Macy’s and Dillards remain at Southgate – for now. But many retail observers point out that with these two chains having committed to opening locations at the new UTC mall, it may be hard to justify maintaining two locations in such close proximity: just six miles apart as the crow flies.
The worst thing, says Seidel, would be for Westfield to bring in something that doesn’t fit in with the existing tenant mix.
“Synergy is important with centers like this,” he points out. “The mix needs to be right to drive traffic and keep retailers and restaurant operators happy.” He points to Westfield’s decision to bring Costco to Sarasota Square after Dillards moved out in 2009 as an example of a less than ideal solution to the problem of filling vacant space.
“Sure the space is filled, so they’re generating revenue, but what about the rest of the stores? Are they getting more traffic?” Many Costco customers are perceived to be “one-and-done” shoppers. They load up on merchandise at Costco but don’t necessarily shop the rest of the mall.
Seidel also points to the decision to allow Costco to sell food at its interior mall entrance as a negative for other tenants. “How would you like to be paying what some of these food court restaurants pay and then have Costco competing with you by selling hamburgers and hot dogs at their end of the mall?”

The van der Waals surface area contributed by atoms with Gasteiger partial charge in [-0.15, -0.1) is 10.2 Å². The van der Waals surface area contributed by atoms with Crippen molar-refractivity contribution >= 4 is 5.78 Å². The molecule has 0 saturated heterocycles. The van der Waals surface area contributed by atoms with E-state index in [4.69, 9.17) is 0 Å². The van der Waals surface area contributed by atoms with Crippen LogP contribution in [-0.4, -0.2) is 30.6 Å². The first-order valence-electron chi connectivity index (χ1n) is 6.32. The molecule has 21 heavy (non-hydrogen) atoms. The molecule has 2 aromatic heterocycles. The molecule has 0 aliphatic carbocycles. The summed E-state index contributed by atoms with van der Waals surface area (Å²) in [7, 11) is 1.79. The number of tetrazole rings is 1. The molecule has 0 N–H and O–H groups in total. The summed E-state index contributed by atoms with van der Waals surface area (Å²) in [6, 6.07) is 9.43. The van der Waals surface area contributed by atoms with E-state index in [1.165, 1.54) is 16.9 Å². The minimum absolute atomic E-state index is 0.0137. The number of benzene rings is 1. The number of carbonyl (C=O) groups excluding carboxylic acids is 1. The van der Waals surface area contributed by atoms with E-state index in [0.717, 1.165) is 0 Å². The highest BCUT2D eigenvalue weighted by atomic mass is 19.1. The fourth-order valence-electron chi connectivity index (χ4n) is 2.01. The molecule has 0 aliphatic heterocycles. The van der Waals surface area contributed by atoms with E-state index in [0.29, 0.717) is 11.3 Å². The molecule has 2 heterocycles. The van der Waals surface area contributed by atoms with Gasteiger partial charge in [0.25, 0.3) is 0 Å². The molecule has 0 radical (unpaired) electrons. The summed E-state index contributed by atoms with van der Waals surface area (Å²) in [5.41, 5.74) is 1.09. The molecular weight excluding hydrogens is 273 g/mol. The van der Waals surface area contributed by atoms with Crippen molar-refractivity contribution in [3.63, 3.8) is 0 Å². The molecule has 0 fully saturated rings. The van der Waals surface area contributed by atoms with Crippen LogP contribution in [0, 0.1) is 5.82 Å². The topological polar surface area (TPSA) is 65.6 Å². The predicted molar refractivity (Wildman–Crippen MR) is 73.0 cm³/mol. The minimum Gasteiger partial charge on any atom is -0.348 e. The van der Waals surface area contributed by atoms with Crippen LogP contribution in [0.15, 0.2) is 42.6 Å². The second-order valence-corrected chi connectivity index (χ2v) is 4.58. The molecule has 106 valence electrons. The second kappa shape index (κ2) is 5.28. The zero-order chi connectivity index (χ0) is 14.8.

He adds that some mall restaurants have also complained about the lack of available parking near Costco since the giant discounter moved in, especially at the busy lunch and dinner hours.
Back at Westfield Southgate…soon to be “Westfield Siesta Key,” the Island connection might not be as far-fetched as it first sounds. As home to the area’s premiere tourist attraction, the sugar sand coated Siesta Key Beach, the Key is a magnet for upscale, well-heeled tourists with plenty of dollars to spend. The trend has only grown since Dr. Stephen Leatherman, aka “Dr. Beach” named Siesta Key the nation’s number one beach in 2011.
So it’s understandable that Westfield would want to leverage its close-in location to gain an advantage over Benderson’s UTC. “It’s a premiere property,” says Seidel. “No matter what happens – whether they stay focused on retail or blow things up and go in a different direction, that location will work to their advantage.”
That advantage received a boost earlier this month when Sarasota County approved a trolley route that will form a loop connecting Westfield Southgate Mall to various locations on the Key. Two busses will circle from the Mall across the north Siesta Drive Bridge, stopping first in Siesta Village, with additional stops at Siesta Key Beach and Turtle Beach before heading back to the mainland using the southern Stickney Point Bridge and retuning to Westfield Southgate/Siesta Key. Two busses running each hour will mean riders will be able to get on or off the Key at half-hour intervals. No date has been announced for when the new service will begin.